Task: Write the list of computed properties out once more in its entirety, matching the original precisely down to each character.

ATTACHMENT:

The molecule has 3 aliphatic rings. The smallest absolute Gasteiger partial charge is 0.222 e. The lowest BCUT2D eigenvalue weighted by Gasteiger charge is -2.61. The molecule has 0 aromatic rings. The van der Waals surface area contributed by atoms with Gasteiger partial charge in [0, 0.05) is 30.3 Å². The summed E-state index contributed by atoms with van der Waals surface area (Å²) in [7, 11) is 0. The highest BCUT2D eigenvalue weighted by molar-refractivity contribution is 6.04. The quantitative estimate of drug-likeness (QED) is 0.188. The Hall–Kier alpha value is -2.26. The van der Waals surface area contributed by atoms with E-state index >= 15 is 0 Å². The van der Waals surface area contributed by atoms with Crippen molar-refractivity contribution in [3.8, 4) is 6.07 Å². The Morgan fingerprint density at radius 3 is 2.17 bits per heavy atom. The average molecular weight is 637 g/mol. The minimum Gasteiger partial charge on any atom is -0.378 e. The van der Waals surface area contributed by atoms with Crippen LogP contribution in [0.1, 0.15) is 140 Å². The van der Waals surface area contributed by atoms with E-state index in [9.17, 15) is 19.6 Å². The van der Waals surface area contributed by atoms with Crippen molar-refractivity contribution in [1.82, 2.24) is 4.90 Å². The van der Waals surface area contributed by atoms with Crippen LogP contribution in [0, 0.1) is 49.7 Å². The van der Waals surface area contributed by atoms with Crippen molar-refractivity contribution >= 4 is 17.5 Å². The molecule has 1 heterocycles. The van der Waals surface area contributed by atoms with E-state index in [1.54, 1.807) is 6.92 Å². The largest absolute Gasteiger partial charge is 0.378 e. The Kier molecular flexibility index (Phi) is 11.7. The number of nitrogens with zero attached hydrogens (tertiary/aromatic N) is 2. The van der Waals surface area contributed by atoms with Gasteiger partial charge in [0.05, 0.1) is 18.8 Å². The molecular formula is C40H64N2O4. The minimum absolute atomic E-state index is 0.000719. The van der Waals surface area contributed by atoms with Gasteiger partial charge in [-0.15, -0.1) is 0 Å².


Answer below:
The molecule has 3 aliphatic rings. The smallest absolute Gasteiger partial charge is 0.222 e. The lowest BCUT2D eigenvalue weighted by Gasteiger charge is -2.61. The molecule has 0 aromatic rings. The van der Waals surface area contributed by atoms with Gasteiger partial charge in [0, 0.05) is 30.3 Å². The summed E-state index contributed by atoms with van der Waals surface area (Å²) in [7, 11) is 0. The highest BCUT2D eigenvalue weighted by molar-refractivity contribution is 6.04. The quantitative estimate of drug-likeness (QED) is 0.188. The Hall–Kier alpha value is -2.26. The van der Waals surface area contributed by atoms with E-state index >= 15 is 0 Å². The van der Waals surface area contributed by atoms with Crippen molar-refractivity contribution in [3.8, 4) is 6.07 Å². The Morgan fingerprint density at radius 3 is 2.17 bits per heavy atom. The average molecular weight is 637 g/mol. The minimum Gasteiger partial charge on any atom is -0.378 e. The van der Waals surface area contributed by atoms with Crippen LogP contribution in [0.1, 0.15) is 140 Å². The van der Waals surface area contributed by atoms with E-state index in [9.17, 15) is 19.6 Å². The van der Waals surface area contributed by atoms with Crippen molar-refractivity contribution in [1.82, 2.24) is 4.90 Å². The van der Waals surface area contributed by atoms with Crippen LogP contribution in [0, 0.1) is 49.7 Å². The van der Waals surface area contributed by atoms with Crippen molar-refractivity contribution >= 4 is 17.5 Å². The molecule has 1 heterocycles. The van der Waals surface area contributed by atoms with E-state index in [1.54, 1.807) is 6.92 Å². The largest absolute Gasteiger partial charge is 0.378 e. The Kier molecular flexibility index (Phi) is 11.7. The number of nitrogens with zero attached hydrogens (tertiary/aromatic N) is 2. The van der Waals surface area contributed by atoms with Gasteiger partial charge in [0.05, 0.1) is 18.8 Å². The molecular formula is C40H64N2O4. The minimum absolute atomic E-state index is 0.000719. The van der Waals surface area contributed by atoms with Gasteiger partial charge in [-0.15, -0.1) is 0 Å².